Nigeria currently has between $300bn and $900bn worth of dead capital in residential real estate and agricultural land, PricewaterhouseCoopers has disclosed.
In a report with the title ‘Bringing dead capital to life, what Nigeria should do’ PwC stated that the high-value real estate market segment held between $230bn and $750bn of value, adding that the value of the middle market was worth between $60bn and $170bn.
“Several underlying assumptions were made to support this estimate, like the estimate assumes that the total population of people in Nigeria is 200 million, and 40 million households, with five members each. The typical house in Nigeria is over capacity with an occupancy rate of seven people to a room, and approximately 95 per cent of household dwellings in Nigeria have no title or a contestable title,” it noted.
According to the firm, the land tenure system in Nigeria is still largely in the communal and informal sectors, adding that sporadic efforts by the government on formalisation of property rights through certificate of occupancy in cities like Lagos were yet to meet the intended goal.
It stated, “Land ownership has been quite a stressful process as a result of this complex land tenure system. The current legal status overseeing the formalisation of land ownership is the Land Use Act, which was created to support fair access to land by establishing a certificate of occupancy system with fees and taxes.
“The Act has failed to establish a uniform land tenure system that governs ownership in the country. More so, most citizens, especially in rural areas where land is not scarce, do not comply with the legal provisions of the Act and have no certificates on their land. Issues around proper land registration and omo’nile also make it difficult to ascertain proper land ownership. About 97 per cent of land in Lagos is unregistered. This makes it difficult for banks to validate claims to land or for land occupants to use their land to create wealth.”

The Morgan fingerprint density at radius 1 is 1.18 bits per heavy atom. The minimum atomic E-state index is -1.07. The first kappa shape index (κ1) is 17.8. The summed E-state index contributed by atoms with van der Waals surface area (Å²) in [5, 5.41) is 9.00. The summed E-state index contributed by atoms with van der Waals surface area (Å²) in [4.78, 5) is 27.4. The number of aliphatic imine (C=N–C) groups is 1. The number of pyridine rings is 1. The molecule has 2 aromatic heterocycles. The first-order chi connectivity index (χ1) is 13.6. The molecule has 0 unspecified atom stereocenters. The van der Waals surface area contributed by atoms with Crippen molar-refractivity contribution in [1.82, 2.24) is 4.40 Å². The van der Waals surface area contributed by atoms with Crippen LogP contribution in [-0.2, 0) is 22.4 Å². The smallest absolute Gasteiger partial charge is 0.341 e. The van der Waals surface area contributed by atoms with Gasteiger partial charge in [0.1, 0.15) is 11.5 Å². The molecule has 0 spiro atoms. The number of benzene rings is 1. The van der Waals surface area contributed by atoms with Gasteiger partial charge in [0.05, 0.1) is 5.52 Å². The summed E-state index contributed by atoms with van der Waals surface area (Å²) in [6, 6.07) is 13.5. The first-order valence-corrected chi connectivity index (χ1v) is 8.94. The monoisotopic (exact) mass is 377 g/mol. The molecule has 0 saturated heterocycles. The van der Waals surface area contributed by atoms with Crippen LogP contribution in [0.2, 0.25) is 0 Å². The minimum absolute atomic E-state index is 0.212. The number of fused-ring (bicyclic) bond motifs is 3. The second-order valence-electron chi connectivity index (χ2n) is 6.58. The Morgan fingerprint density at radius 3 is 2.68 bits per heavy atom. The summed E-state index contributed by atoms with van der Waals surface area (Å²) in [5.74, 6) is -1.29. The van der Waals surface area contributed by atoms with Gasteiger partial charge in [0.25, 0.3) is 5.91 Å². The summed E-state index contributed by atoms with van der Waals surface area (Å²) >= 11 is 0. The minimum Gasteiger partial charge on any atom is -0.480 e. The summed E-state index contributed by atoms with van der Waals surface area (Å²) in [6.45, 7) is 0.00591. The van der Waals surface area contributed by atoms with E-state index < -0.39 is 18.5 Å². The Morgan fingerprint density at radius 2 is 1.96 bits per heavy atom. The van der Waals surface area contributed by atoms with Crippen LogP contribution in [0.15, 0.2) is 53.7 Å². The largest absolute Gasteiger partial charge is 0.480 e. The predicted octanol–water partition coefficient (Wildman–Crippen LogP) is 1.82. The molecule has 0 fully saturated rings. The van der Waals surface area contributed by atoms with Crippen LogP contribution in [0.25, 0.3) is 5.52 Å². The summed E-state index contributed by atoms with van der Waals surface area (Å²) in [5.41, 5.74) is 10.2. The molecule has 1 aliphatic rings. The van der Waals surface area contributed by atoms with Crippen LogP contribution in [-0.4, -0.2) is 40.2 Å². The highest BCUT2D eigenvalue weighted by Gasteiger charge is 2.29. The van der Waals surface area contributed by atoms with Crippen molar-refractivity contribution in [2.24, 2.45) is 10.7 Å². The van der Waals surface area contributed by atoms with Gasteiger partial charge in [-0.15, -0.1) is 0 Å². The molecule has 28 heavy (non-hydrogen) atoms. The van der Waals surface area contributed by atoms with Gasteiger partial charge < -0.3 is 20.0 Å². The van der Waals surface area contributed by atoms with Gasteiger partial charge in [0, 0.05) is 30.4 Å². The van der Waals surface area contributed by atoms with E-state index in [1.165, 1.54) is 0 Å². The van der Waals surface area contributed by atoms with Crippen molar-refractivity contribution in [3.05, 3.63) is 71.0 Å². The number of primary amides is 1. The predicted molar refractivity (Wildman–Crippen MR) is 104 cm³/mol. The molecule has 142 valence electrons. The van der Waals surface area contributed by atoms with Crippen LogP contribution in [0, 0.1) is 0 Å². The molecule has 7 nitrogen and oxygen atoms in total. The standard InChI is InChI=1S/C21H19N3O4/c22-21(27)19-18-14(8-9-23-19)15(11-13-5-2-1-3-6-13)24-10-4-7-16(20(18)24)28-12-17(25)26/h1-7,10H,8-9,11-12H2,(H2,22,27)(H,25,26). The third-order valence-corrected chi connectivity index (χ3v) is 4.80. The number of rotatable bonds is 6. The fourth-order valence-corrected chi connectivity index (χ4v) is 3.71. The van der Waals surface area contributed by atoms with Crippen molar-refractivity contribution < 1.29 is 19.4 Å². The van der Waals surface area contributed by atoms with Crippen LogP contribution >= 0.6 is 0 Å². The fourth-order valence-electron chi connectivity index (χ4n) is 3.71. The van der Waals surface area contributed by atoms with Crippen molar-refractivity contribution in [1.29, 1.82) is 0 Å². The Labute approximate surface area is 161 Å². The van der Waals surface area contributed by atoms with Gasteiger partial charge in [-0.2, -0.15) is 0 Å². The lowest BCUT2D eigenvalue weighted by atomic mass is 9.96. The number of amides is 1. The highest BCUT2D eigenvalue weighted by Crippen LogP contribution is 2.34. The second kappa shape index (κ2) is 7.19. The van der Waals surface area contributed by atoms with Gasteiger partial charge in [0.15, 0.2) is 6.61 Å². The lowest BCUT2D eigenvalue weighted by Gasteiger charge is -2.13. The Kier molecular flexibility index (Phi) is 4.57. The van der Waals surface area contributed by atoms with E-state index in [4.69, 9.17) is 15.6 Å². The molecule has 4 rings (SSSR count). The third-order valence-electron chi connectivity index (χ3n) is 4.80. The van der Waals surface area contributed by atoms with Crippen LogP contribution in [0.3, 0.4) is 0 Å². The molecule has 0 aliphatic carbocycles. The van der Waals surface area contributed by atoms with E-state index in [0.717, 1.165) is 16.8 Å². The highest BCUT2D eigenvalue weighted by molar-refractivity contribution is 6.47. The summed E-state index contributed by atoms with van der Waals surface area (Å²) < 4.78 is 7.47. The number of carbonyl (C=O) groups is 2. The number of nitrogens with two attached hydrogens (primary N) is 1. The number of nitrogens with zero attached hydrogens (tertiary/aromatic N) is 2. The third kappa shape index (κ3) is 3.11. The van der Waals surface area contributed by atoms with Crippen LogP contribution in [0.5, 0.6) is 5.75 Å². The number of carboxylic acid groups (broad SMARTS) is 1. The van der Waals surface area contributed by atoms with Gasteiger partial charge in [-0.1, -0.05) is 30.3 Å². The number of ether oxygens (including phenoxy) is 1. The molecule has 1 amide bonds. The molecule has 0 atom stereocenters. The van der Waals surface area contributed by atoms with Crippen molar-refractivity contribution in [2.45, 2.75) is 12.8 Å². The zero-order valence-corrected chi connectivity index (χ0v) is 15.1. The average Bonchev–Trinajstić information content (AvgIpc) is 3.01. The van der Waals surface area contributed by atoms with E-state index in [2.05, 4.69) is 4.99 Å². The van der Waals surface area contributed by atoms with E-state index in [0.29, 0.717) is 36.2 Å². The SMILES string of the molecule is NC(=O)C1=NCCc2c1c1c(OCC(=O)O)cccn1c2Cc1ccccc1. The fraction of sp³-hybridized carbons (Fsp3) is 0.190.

The report noted that the difficulty in registering a property and obtaining a construction license created obstacles to legality.
It stated, “With regards to registering a property, Nigeria ranks 184. In Lagos, it takes an average of 12 procedures and 105 days to register a property, costing up to 11.1 per cent of the property value. This process is made difficult due to the low quality of land administration in Lagos. This does not encourage formal declaration of assets and discourages people from registering their properties. Nigeria ranks 149 on the ease of obtaining a construction permit and requires 17 procedures, 118 days, and 27.5 per cent of property value. This encourages more informal construction of properties and increases risks in the real estate sector.”
On the ease of obtaining construction permits, the report noted that Nigeria ranks 149 in the ease of obtaining a Construction Permit and requires 17 procedures, 118 days, and 27.5 per cent of property value, adding that this encourages more informal construction of properties and increases risks in the real estate sector.
It stated, “In urban land markets, it is expected that pricing systems, demand and supply, information systems as well as social interactions should increase the level of accessibility to land. However, increasing population and multifarious land needs of urban households have put pressure on demand, hence leaving them a pricing system to dictate solely the allocation and distribution of land in the market. At current low-income levels, the urban household is prone to market segregation. The state’s intervention in creating and sustaining equilibrium and equitable access to land through the Land Use Act has created a myriad of problems.
“A strong example is the problem of centrality in the administration of land leading to bureaucracies and corrupt practices. Stemming from the above market and socio-economic situation, there has been a shift by urban households to access lands through the informal property market.”
According to PwC, properties with owners, who have violated expressed prohibitions and who do not have updated registry records, have left the formal market.
“Therefore, as a result of bureaucratic challenges, such as red tape and inertia, and the high cost of registration, businesses and households that have left the formal market are comfortable staying informal,” it explained.
The firm advised that the conversion of dead capital to live capital through structural reforms would help convert most of the capital in the informal economy, valued at 65 per cent of GDP, into the formal economy.